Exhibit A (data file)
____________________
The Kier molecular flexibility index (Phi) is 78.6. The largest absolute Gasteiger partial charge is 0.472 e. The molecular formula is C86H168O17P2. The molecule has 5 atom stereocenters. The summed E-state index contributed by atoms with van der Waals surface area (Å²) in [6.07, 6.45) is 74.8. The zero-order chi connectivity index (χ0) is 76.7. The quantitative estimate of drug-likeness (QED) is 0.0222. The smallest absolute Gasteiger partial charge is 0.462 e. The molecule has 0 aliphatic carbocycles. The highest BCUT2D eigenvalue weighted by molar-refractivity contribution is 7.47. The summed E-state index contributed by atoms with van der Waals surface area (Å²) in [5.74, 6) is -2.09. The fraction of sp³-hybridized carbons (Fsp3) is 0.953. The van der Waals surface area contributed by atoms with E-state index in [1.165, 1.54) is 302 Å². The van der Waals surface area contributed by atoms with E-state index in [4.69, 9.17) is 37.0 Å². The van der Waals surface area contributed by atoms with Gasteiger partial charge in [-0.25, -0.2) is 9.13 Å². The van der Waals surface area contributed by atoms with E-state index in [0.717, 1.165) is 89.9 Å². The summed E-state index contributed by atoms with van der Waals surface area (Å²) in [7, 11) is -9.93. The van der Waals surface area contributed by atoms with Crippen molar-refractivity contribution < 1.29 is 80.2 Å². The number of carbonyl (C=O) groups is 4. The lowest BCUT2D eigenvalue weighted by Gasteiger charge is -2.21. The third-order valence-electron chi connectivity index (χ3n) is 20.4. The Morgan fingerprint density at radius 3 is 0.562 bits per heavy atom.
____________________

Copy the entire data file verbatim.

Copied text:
The Kier molecular flexibility index (Phi) is 78.6. The largest absolute Gasteiger partial charge is 0.472 e. The molecular formula is C86H168O17P2. The molecule has 5 atom stereocenters. The summed E-state index contributed by atoms with van der Waals surface area (Å²) in [6.07, 6.45) is 74.8. The zero-order chi connectivity index (χ0) is 76.7. The quantitative estimate of drug-likeness (QED) is 0.0222. The smallest absolute Gasteiger partial charge is 0.462 e. The molecule has 0 aliphatic carbocycles. The highest BCUT2D eigenvalue weighted by molar-refractivity contribution is 7.47. The summed E-state index contributed by atoms with van der Waals surface area (Å²) in [5.74, 6) is -2.09. The fraction of sp³-hybridized carbons (Fsp3) is 0.953. The van der Waals surface area contributed by atoms with E-state index in [1.165, 1.54) is 302 Å². The van der Waals surface area contributed by atoms with E-state index in [4.69, 9.17) is 37.0 Å². The van der Waals surface area contributed by atoms with Gasteiger partial charge in [-0.25, -0.2) is 9.13 Å². The van der Waals surface area contributed by atoms with E-state index in [0.717, 1.165) is 89.9 Å². The summed E-state index contributed by atoms with van der Waals surface area (Å²) in [7, 11) is -9.93. The van der Waals surface area contributed by atoms with Crippen molar-refractivity contribution < 1.29 is 80.2 Å². The number of carbonyl (C=O) groups is 4. The lowest BCUT2D eigenvalue weighted by Gasteiger charge is -2.21. The third-order valence-electron chi connectivity index (χ3n) is 20.4. The Morgan fingerprint density at radius 3 is 0.562 bits per heavy atom.